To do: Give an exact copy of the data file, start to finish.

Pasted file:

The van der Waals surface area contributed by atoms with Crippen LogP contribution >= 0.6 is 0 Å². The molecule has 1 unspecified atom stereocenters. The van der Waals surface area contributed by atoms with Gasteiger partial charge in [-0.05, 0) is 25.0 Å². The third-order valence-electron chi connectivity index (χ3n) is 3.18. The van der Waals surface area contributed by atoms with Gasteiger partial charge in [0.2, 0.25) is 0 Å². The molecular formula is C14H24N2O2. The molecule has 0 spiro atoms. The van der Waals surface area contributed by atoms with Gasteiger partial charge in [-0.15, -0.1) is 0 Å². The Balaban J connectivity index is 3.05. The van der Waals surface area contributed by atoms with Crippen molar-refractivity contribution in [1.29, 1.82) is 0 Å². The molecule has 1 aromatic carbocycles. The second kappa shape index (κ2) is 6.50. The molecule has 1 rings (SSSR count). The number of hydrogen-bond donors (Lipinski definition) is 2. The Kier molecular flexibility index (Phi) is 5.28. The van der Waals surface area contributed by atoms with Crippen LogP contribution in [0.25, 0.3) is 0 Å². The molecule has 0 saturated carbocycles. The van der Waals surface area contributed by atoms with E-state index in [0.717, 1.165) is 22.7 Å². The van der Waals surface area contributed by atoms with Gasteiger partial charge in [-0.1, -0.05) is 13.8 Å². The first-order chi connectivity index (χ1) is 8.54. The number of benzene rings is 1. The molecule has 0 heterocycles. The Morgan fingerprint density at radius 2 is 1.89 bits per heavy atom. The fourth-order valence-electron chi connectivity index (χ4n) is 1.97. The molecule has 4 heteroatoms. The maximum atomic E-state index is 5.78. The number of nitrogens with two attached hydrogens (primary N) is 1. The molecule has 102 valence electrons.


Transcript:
The van der Waals surface area contributed by atoms with Crippen LogP contribution >= 0.6 is 0 Å². The molecule has 1 unspecified atom stereocenters. The van der Waals surface area contributed by atoms with Gasteiger partial charge in [-0.05, 0) is 25.0 Å². The third-order valence-electron chi connectivity index (χ3n) is 3.18. The van der Waals surface area contributed by atoms with Gasteiger partial charge in [0.2, 0.25) is 0 Å². The molecular formula is C14H24N2O2. The molecule has 0 spiro atoms. The van der Waals surface area contributed by atoms with Gasteiger partial charge in [-0.15, -0.1) is 0 Å². The Balaban J connectivity index is 3.05. The van der Waals surface area contributed by atoms with Crippen molar-refractivity contribution in [1.29, 1.82) is 0 Å². The molecule has 1 aromatic carbocycles. The second kappa shape index (κ2) is 6.50. The molecule has 1 rings (SSSR count). The number of hydrogen-bond donors (Lipinski definition) is 2. The Kier molecular flexibility index (Phi) is 5.28. The van der Waals surface area contributed by atoms with Crippen LogP contribution in [0.25, 0.3) is 0 Å². The molecule has 0 saturated carbocycles. The van der Waals surface area contributed by atoms with E-state index in [0.717, 1.165) is 22.7 Å². The van der Waals surface area contributed by atoms with Gasteiger partial charge in [-0.1, -0.05) is 13.8 Å². The first-order chi connectivity index (χ1) is 8.54. The number of benzene rings is 1. The molecule has 0 heterocycles. The Morgan fingerprint density at radius 2 is 1.89 bits per heavy atom. The fourth-order valence-electron chi connectivity index (χ4n) is 1.97. The molecule has 4 heteroatoms. The maximum atomic E-state index is 5.78. The number of nitrogens with two attached hydrogens (primary N) is 1. The molecule has 102 valence electrons.